A little over a year ago, I discovered Tutti Toscani, a wonderful Italian bring your own bottle restaurant near me that I fell in love with instantly. The food is excellent, but what made me fall in love with the place was that around the patio of this New Jersey strip mall restaurant was an edible garden. During the gardening season, the restaurant grows its own herbs and a few other edible plants to use in its kitchen.

For a while now, restaurants have increasingly been sourcing their ingredients from nearby farms and touting their farm-to-fork credibility. A recent New York Times piece reported how many chefs now court local farmers for ingredients instead of ordering those ingredients from third-party suppliers. Restaurant patrons now check out where the ingredients on the menu originate from the web browser on their iPhones (I confess — I’ve done it).

Now, many restaurants are becoming even more local — hyper-local as some like to call it — by growing their own food in gardens attached to the restaurant like Tutti Toscani does or in gardens as close to the restaurant as they can get.

SFgate.com reports that in Napa Valley, Calif., restaurants are relying on their own local gardens for more and more of their restaurants’ ingredients. Their homegrown ingredients are going from seed-to-stove, and chefs and restaurant patrons love it.

French Laundry chef-owner Thomas Keller, whose restaurant has had a kitchen garden for years, loves the synergy that kitchen garden ingredients create between “the restaurant and the individuals in the restaurant, the young cooks, the chefs, everybody.”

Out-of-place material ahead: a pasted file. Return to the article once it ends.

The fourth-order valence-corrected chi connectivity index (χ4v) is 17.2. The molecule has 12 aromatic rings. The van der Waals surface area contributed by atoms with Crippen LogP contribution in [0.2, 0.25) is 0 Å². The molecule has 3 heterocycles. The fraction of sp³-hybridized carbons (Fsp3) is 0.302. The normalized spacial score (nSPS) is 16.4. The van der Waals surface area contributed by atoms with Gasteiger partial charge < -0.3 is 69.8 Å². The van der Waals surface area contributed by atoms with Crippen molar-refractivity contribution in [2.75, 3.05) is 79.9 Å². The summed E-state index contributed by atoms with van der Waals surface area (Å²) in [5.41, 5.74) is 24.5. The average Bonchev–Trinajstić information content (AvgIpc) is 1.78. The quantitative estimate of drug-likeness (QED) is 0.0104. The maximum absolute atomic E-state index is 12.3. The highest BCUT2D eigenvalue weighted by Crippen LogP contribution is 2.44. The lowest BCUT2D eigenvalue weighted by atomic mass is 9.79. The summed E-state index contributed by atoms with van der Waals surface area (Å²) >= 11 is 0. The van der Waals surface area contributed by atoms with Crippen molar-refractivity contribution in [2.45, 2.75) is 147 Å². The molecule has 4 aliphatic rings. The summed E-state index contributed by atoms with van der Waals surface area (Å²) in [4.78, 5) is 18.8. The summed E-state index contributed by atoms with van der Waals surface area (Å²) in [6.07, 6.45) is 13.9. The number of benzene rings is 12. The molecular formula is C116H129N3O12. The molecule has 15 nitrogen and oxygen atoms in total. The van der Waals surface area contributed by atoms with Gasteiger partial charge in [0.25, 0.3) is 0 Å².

To look out over the garden and know that the vegetables that you're working with that evening or that afternoon are coming from right across the street, were harvested that morning or that afternoon — it's an overwhelming sense of accomplishment and pride.
For restaurants that don’t have any open space for growing their own food, the innovative owners and chefs hit their roofs for growing space. At the Fountain Restaurant at Philadelphia’s Four Season’s Hotel, a rooftop garden grows beets, several kinds of oregano, tomatoes, string beans, edible flowers and more for the restaurant’s menu.

When I see that a restaurant is growing some of its own ingredients, participating in this seed-to-stove movement, it says to me that the quality of the food the restaurant serves is important. It’s harder work to grow and maintain a garden than it is to order ingredients from a supplier, but the results are worth it.

It’s the kitchen garden at Tutti Toscani that keeps me going back there from time to time. Okay, the really great food doesn’t hurt, either, but there are other Italian restaurants in my area with really great food, too. The kitchen garden sets the restaurant a little above some of the others in my opinion.

Robin Shreeves ( @rshreeves ) focuses on food from a family perspective from her home base in New Jersey.

Restaurants going from 'seed-to-stove'
You know what a “farm-to-fork” restaurant is, but what’s a “seed-to-stove” restaurant?